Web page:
Was Covid-19 present in US in December 2019? It may have infected Americans earlier than thought, says study

CDC scientists found antibodies to coronavirus in 106 samples taken from blood donated by 7,389 people in the US in December 2019 and January 2020

                            Was Covid-19 present in US in December 2019? It may have infected Americans earlier than thought, says study
(Getty Images)

The novel coronavirus may have been infecting Americans as early as December 2019, before public health authorities found the first case in the US in January 2020 and before it was even officially identified in China. This is according to an analysis by the US Centers for Disease Control and Prevention (CDC) and the American Red Cross, among other institutes, which suggests that Covid-19 infections may have been present in the US earlier than previously recognized. 

Covid-19 was first identified in Wuhan, China, with notification to the World Health Organization (WHO) on December 31, 2019, about a cluster of pneumonia cases of unknown etiology and release of the genomic sequence in January. “In the US, the first Covid-19 infection was reported on January 19, 2020, in a returned traveler from China, two days after domestic testing was initiated. While the first confirmed case had a symptom onset date of January 19, 2020, two others within the first 12 US cases identified had illness onset dates of January 14, 2020. Some reports have suggested the introduction of SARS-CoV-2 (the virus that causes Covid-19) into the US may have occurred earlier than initially recognized,” explain investigators. 

To determine if Covid-19 antibodies were present before the first identified case in the US in January, researchers looked at 7,389 routine blood donations collected by the American Red Cross from December 13, 2019, to January 17, 2020, from donors resident in nine states -- California, Connecticut, Iowa, Massachusetts, Michigan, Oregon, Rhode Island, Washington, and Wisconsin. Antibody tests check a person’s blood by looking for antibodies, which may tell if he or she had a past infection with SARS-CoV-2. 

Screening the blood samples, the team found evidence of antibodies to Covid-19 in 106 samples, which indicates those people may have been infected with the coronavirus. These findings suggest that SARS-CoV-2 “may have been introduced into the US before January 19, 2020,” say authors. They, however, emphasize that widespread community transmission was not likely until late February.

This suggests that the virus may have been spreading around the world well before health officials and scientists became aware, upending initial thinking about how early and quickly it emerged.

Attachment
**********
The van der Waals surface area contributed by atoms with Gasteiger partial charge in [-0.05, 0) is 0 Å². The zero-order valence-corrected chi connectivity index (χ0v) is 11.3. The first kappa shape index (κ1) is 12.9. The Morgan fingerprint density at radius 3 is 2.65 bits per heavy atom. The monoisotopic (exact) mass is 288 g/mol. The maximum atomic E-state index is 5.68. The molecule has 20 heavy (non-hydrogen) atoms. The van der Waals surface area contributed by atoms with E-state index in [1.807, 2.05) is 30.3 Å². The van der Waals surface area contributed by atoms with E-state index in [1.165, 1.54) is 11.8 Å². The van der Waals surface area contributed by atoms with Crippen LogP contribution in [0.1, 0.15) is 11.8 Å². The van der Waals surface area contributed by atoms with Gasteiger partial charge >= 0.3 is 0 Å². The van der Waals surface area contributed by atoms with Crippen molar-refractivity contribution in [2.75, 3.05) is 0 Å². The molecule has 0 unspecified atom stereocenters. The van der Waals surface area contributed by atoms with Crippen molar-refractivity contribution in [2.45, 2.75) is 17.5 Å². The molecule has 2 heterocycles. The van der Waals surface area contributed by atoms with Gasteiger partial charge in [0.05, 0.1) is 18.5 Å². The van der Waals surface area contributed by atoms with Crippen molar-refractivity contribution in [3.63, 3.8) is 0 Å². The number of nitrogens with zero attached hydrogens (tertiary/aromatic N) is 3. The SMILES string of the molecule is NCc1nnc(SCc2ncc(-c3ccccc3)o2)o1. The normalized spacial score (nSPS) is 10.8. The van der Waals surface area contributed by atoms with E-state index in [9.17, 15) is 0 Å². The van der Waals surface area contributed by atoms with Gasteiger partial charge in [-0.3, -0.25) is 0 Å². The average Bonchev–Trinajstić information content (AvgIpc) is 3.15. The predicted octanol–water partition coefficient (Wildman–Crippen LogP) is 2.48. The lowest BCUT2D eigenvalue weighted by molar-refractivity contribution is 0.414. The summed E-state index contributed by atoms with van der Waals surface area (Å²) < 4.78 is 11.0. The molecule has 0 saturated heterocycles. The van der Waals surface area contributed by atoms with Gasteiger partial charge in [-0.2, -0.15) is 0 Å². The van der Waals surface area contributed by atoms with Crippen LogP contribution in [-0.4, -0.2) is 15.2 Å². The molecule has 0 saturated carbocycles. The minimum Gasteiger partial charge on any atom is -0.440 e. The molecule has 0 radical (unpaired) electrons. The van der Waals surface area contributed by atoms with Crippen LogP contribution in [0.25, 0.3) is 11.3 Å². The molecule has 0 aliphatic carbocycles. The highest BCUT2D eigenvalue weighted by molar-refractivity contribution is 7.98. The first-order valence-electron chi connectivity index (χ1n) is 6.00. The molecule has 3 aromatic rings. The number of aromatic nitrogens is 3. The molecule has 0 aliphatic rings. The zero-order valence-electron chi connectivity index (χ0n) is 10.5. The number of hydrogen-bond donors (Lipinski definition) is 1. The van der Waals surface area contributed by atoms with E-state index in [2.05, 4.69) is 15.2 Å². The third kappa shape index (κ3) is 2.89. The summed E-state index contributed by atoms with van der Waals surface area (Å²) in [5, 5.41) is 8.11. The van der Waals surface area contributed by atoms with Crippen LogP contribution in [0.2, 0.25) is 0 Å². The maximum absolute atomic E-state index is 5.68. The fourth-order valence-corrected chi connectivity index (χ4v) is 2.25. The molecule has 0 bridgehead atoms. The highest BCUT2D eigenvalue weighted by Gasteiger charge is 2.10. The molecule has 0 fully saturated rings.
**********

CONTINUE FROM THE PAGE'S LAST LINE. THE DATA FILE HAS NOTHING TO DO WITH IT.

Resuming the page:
The routine blood donations were collected by the American Red Cross from December 13, 2019, to January 17, 2020, from residents in nine states (Getty Images)

“These findings indicate that SARS-CoV-2 reactive antibodies were detected in 106 specimens, a small percentage of blood donations from California, Oregon, and Washington as early as December 13-16, 2019. The presence of these serum antibodies indicate that isolated SARS-CoV-2 infections may have occurred in the western portion of the US earlier than previously recognized or that a small portion of the population may have pre-existing antibodies that bind SARS-CoV-2,” write researchers in the journal Clinical Infectious Diseases. They add, “Similarly, antibodies to SARS-CoV-2 were identified among donations occurring in early January in Connecticut, Iowa, Massachusetts, Michigan, Rhode Island, and Wisconsin prior to known introduction of SARS-CoV-2 into those states.”

While positive antibody tests suggest a prior infection with Covid-19, they cannot prove that a person was infected. According to experts, there is a chance that antibodies against other coronaviruses may “cross-react” to give a positive result. Of the 106 “confirmed-reactive specimens,” 90 were available for further testing to account for such cross-reactivity. The investigators found antibodies specific to SARS-CoV-2 in 84 of the samples. Overall, these findings “make it very unlikely that all reactive specimens (positive results) represent false positives,” the findings state. In other words, the team implies that at least some of these positives from December 2019 and early January 2020 were likely due to prior coronavirus infections. They, however, could not confirm whether these infections were community- or travel-associated.

According to scientists, the report also highlights the value of blood donations as a source for conducting SARS-CoV-2 surveillance studies. Data from US blood donation screening have been previously used for population-based incidence and prevalence monitoring during infectious disease outbreaks, most recently the Zika virus epidemic. 

“CDC is continuing to work with federal and non-governmental partners to conduct ongoing surveillance using blood donations and clinical laboratory samples for SARS-CoV-2 infection in multiple sites across the US. Understanding the dynamics of SARS-CoV-2 pandemic from early introduction throughout further progression will advance understanding of the epidemiology of this novel virus and inform the allocation of resources and public health prevention interventions to mitigate morbidity and mortality associated with Covid-19,” the authors conclude. 

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